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Image courtesy of United States Holocaust Memorial Museum
In May of 1933 in Berlin, Nazis gathered in the streets, built a gigantic bonfire, and burned thousands of books.
The books had been seized from the city’s Institut für Sexualwissenschaft. The nonprofit institute was the first in the world to focus on the science of gender and sexuality. It was supportive of LGBTQ studies and provided gender-affirming health care.
Before the raid, the organization had a number of transgender employees and hosted an extensive library of materials on LGBTQ health. Tragically, at least one transgender woman is believed to have died in the violent attack that preceded the book burning.
As Nazi atrocities go, this was an early and foreboding event.
The attack on scholarship and on a vulnerable community heralded an eventual descent into unimaginable violence. Book burning and banning, while not invented by the Nazis, became closely associated with them — and with authoritarian repression more generally.
It’s stunning now, after so many years and lessons learned, to watch the meteoric rise of the right-wing, pro-censorship group Moms for Liberty.
The group embraces book-banning as a centerpiece of its activism. Its favored targets are materials relating to Black, brown, and LGBTQ communities. For its national convention the weekend before the Fourth of July, it chose to bring its supporters to Philadelphia, a city with a rich civil rights history and ties to our nation’s independence.
That sends an unmistakable message about the central role the group sees for itself in American culture and politics. So does the attendance of the half-dozen presidential candidates, including Donald Trump and Ron DeSantis.
This is especially disorienting for a younger generation that grew up with incremental but seemingly irreversible progress toward freedom and inclusivity.
We saw the rise of diversity, equity, and inclusion programs at work and school and the legalization of same-sex marriage. We saw the election of our first Black president. We took it for granted that we would always have the right to reproductive freedom. Until we didn’t.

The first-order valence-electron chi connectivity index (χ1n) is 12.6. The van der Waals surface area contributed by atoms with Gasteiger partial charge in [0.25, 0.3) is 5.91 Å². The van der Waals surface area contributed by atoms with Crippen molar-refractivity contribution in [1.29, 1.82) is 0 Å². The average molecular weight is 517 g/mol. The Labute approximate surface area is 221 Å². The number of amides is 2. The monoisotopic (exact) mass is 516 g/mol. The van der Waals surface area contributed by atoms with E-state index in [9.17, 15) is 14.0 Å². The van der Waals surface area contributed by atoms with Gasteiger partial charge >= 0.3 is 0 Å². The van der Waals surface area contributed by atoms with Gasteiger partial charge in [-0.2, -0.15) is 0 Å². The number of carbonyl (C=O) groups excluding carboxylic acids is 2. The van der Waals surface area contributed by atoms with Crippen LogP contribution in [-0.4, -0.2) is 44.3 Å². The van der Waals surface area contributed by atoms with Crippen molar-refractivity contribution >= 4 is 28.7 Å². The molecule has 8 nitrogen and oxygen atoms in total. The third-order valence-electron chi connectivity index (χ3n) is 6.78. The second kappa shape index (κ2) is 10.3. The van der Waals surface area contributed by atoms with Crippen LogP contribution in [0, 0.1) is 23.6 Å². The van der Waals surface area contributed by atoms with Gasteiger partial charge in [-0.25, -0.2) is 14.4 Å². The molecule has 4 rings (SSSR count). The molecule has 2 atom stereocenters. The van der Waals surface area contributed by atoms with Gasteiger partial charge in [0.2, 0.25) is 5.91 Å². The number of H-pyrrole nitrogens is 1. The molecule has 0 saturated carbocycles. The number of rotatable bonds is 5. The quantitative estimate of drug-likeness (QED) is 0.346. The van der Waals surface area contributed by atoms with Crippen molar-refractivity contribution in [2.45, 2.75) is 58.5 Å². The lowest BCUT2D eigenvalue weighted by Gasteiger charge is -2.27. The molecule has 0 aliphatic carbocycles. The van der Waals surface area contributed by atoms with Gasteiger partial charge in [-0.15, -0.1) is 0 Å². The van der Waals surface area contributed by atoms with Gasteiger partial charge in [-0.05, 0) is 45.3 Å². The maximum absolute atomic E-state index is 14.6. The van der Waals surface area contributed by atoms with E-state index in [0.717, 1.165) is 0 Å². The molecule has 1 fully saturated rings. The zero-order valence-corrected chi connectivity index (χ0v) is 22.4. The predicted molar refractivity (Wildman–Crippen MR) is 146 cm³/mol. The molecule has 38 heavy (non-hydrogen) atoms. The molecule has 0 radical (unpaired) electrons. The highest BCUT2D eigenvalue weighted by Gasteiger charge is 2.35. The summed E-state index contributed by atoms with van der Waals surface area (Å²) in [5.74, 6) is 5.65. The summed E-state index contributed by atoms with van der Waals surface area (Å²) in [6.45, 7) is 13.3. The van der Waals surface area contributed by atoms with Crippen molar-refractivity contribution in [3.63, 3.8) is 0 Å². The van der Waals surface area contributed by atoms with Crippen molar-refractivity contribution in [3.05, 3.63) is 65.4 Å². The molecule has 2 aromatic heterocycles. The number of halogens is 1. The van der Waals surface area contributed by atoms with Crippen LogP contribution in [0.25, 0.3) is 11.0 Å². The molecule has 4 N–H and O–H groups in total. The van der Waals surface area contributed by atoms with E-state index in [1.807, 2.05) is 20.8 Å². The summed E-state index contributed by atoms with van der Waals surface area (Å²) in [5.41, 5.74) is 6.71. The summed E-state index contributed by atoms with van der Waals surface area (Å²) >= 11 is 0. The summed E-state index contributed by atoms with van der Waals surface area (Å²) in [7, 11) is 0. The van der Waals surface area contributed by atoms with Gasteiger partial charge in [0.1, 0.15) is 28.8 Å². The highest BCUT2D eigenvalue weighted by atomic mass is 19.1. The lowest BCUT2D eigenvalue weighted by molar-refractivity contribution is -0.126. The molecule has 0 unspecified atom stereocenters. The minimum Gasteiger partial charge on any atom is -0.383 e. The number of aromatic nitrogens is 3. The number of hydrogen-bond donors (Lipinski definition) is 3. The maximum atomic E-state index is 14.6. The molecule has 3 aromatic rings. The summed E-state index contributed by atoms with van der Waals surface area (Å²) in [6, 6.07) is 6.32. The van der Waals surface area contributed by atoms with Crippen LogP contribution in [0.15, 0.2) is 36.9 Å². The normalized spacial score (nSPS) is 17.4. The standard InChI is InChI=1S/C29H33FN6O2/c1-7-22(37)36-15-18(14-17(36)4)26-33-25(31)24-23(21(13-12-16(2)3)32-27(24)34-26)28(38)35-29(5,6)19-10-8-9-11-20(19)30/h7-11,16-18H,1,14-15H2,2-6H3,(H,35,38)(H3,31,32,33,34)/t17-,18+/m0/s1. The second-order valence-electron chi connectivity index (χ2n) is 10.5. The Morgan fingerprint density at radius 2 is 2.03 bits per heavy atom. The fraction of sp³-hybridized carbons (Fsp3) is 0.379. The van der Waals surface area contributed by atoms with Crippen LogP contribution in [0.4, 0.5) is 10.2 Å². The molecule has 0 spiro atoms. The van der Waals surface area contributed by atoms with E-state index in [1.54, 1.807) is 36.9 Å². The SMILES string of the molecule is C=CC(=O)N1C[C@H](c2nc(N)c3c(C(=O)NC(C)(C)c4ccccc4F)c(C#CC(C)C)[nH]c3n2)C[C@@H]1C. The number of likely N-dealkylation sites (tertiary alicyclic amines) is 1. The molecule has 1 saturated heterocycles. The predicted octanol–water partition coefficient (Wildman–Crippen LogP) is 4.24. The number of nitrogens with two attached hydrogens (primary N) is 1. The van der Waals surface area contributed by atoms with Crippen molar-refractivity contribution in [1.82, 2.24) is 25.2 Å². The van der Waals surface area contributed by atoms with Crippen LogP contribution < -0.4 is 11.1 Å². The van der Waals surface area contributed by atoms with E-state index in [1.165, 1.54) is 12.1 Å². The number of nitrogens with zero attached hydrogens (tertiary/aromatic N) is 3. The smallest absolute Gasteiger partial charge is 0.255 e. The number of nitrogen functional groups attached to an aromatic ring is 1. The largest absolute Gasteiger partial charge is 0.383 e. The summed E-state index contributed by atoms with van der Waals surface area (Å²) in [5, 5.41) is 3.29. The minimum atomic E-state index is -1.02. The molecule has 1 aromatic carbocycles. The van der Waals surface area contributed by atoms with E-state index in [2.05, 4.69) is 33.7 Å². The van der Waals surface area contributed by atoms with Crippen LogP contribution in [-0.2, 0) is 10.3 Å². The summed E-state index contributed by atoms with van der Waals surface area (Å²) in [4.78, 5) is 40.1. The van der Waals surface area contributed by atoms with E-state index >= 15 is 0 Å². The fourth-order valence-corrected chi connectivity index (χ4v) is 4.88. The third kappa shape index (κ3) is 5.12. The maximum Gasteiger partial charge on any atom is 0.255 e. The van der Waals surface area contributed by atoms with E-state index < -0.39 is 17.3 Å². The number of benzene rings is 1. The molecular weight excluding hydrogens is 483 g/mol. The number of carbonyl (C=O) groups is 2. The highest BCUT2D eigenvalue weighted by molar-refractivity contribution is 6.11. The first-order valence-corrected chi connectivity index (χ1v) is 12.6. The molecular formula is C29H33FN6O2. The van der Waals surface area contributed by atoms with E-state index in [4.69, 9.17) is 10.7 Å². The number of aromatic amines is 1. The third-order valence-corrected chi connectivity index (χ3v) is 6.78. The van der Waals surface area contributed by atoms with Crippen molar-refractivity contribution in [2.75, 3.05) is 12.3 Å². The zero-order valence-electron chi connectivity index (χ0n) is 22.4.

We’re witnessing the wholesale forgetting of the authoritarian forces behind book-banning and censorship. And the worst thing we could do would be to look away.
The Southern Poverty Law Center is not looking away — it named Moms for Liberty as an extremist group in its annual Year in Hate and Extremism report.
Some media outlets have been vigilant about debunking Moms for Liberty’s claims to be a low-budget, grassroots group. Ditto any claims that it is peaceful: there are numerous reports that local Moms for Liberty operatives have turned threatening and aggressive.
The organization was even forced to apologize after a local chapter approvingly quoted Hitler in its newsletter.
But this criticism hasn’t really dented Moms for Liberty’s ability to attract money or the attention of presidential candidates. It will take more than that to protect the freedom to learn.
We need a multiracial, multigenerational, cross-cultural response that clearly affirms American values.
We need to assert the right of parents to decide if their kids are mature enough to read a book, but not to make that decision for everybody else’s kids.
We need to stand up for accurate and honest school curricula in which our nation’s full history is taught and the stories of all Americans are included. That fosters respect, understanding, and empathy — and prepares kids for meaningful civic engagement.
The last big right-wing group to promote book-banning and censorship — the Moral Majority — collapsed under the weight of its own financial and sexual scandals, but not before it did serious harm to marginalized communities in this country. We can’t wait around for this movement to burn itself out as well.
Fighting censorship is as American as you can get, and that’s what this year’s celebration of our country’s birthday should be about.
Editor’s note: Svante Myrick is President of People For the American Way. Previously, his campaigns focused on transforming public safety, racial equity, voting rights, and empowering young elected officials. This op-ed was distributed by OtherWords.org.